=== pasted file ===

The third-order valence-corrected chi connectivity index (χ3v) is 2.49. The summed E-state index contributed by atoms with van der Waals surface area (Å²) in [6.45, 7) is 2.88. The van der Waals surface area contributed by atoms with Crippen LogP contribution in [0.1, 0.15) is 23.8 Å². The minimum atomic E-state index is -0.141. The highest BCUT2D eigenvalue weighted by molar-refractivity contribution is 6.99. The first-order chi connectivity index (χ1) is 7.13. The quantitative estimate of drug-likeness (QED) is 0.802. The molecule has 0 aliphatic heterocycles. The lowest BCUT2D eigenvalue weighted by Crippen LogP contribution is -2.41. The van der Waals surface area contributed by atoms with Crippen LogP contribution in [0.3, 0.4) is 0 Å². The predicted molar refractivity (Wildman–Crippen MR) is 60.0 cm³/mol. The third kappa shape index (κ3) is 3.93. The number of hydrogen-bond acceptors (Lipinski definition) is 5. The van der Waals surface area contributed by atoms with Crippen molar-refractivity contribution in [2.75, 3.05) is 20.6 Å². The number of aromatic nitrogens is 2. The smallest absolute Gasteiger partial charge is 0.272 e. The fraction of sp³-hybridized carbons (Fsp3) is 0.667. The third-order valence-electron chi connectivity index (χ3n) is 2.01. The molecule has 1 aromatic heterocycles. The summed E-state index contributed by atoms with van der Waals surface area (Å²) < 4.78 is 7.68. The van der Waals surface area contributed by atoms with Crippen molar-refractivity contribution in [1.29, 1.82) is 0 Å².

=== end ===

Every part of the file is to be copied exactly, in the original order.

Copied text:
The third-order valence-corrected chi connectivity index (χ3v) is 2.49. The summed E-state index contributed by atoms with van der Waals surface area (Å²) in [6.45, 7) is 2.88. The van der Waals surface area contributed by atoms with Crippen LogP contribution in [0.1, 0.15) is 23.8 Å². The minimum atomic E-state index is -0.141. The highest BCUT2D eigenvalue weighted by molar-refractivity contribution is 6.99. The first-order chi connectivity index (χ1) is 7.13. The quantitative estimate of drug-likeness (QED) is 0.802. The molecule has 0 aliphatic heterocycles. The lowest BCUT2D eigenvalue weighted by Crippen LogP contribution is -2.41. The van der Waals surface area contributed by atoms with Crippen LogP contribution in [0.3, 0.4) is 0 Å². The predicted molar refractivity (Wildman–Crippen MR) is 60.0 cm³/mol. The third kappa shape index (κ3) is 3.93. The number of hydrogen-bond acceptors (Lipinski definition) is 5. The van der Waals surface area contributed by atoms with Crippen molar-refractivity contribution in [2.75, 3.05) is 20.6 Å². The number of aromatic nitrogens is 2. The smallest absolute Gasteiger partial charge is 0.272 e. The fraction of sp³-hybridized carbons (Fsp3) is 0.667. The third-order valence-electron chi connectivity index (χ3n) is 2.01. The molecule has 1 aromatic heterocycles. The summed E-state index contributed by atoms with van der Waals surface area (Å²) < 4.78 is 7.68. The van der Waals surface area contributed by atoms with Crippen molar-refractivity contribution in [1.29, 1.82) is 0 Å².